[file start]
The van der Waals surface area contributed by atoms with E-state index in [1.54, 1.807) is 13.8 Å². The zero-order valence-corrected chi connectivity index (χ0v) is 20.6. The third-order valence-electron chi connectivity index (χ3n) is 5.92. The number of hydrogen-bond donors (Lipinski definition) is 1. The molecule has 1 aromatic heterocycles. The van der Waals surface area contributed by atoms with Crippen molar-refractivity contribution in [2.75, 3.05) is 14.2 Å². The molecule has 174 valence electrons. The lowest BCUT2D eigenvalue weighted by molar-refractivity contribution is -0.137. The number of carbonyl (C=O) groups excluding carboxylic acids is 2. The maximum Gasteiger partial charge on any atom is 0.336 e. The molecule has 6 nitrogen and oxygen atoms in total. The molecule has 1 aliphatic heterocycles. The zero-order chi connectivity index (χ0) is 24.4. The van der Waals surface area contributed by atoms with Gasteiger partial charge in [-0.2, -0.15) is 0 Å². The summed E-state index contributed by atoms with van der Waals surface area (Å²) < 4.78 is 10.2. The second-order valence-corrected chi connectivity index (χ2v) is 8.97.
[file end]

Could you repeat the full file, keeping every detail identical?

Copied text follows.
The van der Waals surface area contributed by atoms with E-state index in [1.54, 1.807) is 13.8 Å². The zero-order valence-corrected chi connectivity index (χ0v) is 20.6. The third-order valence-electron chi connectivity index (χ3n) is 5.92. The number of hydrogen-bond donors (Lipinski definition) is 1. The molecule has 1 aromatic heterocycles. The van der Waals surface area contributed by atoms with Crippen molar-refractivity contribution in [2.75, 3.05) is 14.2 Å². The molecule has 174 valence electrons. The lowest BCUT2D eigenvalue weighted by molar-refractivity contribution is -0.137. The number of carbonyl (C=O) groups excluding carboxylic acids is 2. The maximum Gasteiger partial charge on any atom is 0.336 e. The molecule has 6 nitrogen and oxygen atoms in total. The molecule has 1 aliphatic heterocycles. The zero-order chi connectivity index (χ0) is 24.4. The van der Waals surface area contributed by atoms with Gasteiger partial charge in [-0.2, -0.15) is 0 Å². The summed E-state index contributed by atoms with van der Waals surface area (Å²) < 4.78 is 10.2. The second-order valence-corrected chi connectivity index (χ2v) is 8.97.